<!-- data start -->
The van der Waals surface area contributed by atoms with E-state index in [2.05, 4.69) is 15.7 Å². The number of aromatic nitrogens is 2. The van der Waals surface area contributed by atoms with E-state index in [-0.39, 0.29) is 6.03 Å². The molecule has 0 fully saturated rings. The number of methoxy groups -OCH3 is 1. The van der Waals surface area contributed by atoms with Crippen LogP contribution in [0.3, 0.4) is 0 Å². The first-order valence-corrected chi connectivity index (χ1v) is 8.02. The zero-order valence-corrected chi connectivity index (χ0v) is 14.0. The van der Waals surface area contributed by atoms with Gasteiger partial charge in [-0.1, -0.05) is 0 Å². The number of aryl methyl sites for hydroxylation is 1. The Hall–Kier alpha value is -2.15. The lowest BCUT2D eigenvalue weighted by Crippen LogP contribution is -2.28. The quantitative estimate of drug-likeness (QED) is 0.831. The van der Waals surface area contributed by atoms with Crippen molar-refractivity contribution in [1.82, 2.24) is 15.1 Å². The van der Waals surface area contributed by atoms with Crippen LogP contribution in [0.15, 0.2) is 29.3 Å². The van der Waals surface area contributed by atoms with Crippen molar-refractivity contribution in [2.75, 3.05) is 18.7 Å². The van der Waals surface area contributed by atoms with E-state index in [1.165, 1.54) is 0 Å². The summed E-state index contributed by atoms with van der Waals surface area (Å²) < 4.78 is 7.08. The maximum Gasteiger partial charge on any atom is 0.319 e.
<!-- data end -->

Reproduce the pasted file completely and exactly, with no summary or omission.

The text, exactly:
The van der Waals surface area contributed by atoms with E-state index in [2.05, 4.69) is 15.7 Å². The number of aromatic nitrogens is 2. The van der Waals surface area contributed by atoms with E-state index in [-0.39, 0.29) is 6.03 Å². The molecule has 0 fully saturated rings. The number of methoxy groups -OCH3 is 1. The van der Waals surface area contributed by atoms with Crippen LogP contribution in [0.3, 0.4) is 0 Å². The first-order valence-corrected chi connectivity index (χ1v) is 8.02. The zero-order valence-corrected chi connectivity index (χ0v) is 14.0. The van der Waals surface area contributed by atoms with Gasteiger partial charge in [-0.1, -0.05) is 0 Å². The number of aryl methyl sites for hydroxylation is 1. The Hall–Kier alpha value is -2.15. The lowest BCUT2D eigenvalue weighted by Crippen LogP contribution is -2.28. The quantitative estimate of drug-likeness (QED) is 0.831. The van der Waals surface area contributed by atoms with Crippen molar-refractivity contribution in [1.82, 2.24) is 15.1 Å². The van der Waals surface area contributed by atoms with Crippen LogP contribution in [0.15, 0.2) is 29.3 Å². The van der Waals surface area contributed by atoms with Crippen molar-refractivity contribution in [2.75, 3.05) is 18.7 Å². The van der Waals surface area contributed by atoms with E-state index in [1.165, 1.54) is 0 Å². The summed E-state index contributed by atoms with van der Waals surface area (Å²) < 4.78 is 7.08. The maximum Gasteiger partial charge on any atom is 0.319 e.